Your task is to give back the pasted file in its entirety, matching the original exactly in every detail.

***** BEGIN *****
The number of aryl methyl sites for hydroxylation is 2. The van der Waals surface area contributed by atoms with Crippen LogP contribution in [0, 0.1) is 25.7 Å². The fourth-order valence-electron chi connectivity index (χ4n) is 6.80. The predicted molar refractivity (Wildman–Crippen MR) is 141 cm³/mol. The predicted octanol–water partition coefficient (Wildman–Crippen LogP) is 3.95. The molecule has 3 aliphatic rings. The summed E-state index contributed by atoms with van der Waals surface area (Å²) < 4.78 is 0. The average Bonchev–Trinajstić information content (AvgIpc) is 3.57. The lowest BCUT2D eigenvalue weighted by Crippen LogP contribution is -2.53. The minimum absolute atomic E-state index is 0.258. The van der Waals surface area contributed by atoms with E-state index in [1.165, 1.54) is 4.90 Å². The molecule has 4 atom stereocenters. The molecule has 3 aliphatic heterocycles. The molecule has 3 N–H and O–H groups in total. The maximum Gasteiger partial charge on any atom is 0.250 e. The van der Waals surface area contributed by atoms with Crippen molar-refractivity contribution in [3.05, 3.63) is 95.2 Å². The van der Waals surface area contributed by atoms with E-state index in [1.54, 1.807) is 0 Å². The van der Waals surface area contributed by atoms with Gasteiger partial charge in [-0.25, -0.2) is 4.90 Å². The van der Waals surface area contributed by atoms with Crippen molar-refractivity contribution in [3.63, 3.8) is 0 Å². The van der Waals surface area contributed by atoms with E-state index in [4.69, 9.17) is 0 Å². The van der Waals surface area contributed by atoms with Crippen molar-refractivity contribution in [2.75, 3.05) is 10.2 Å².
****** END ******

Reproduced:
The number of aryl methyl sites for hydroxylation is 2. The van der Waals surface area contributed by atoms with Crippen LogP contribution in [0, 0.1) is 25.7 Å². The fourth-order valence-electron chi connectivity index (χ4n) is 6.80. The predicted molar refractivity (Wildman–Crippen MR) is 141 cm³/mol. The predicted octanol–water partition coefficient (Wildman–Crippen LogP) is 3.95. The molecule has 3 aliphatic rings. The summed E-state index contributed by atoms with van der Waals surface area (Å²) < 4.78 is 0. The average Bonchev–Trinajstić information content (AvgIpc) is 3.57. The lowest BCUT2D eigenvalue weighted by Crippen LogP contribution is -2.53. The minimum absolute atomic E-state index is 0.258. The van der Waals surface area contributed by atoms with E-state index in [1.165, 1.54) is 4.90 Å². The molecule has 4 atom stereocenters. The molecule has 3 aliphatic heterocycles. The molecule has 3 N–H and O–H groups in total. The maximum Gasteiger partial charge on any atom is 0.250 e. The van der Waals surface area contributed by atoms with Crippen molar-refractivity contribution in [3.05, 3.63) is 95.2 Å². The van der Waals surface area contributed by atoms with E-state index in [1.54, 1.807) is 0 Å². The van der Waals surface area contributed by atoms with Gasteiger partial charge in [-0.25, -0.2) is 4.90 Å². The van der Waals surface area contributed by atoms with Crippen molar-refractivity contribution in [3.63, 3.8) is 0 Å². The van der Waals surface area contributed by atoms with E-state index in [4.69, 9.17) is 0 Å². The van der Waals surface area contributed by atoms with Crippen molar-refractivity contribution in [2.75, 3.05) is 10.2 Å².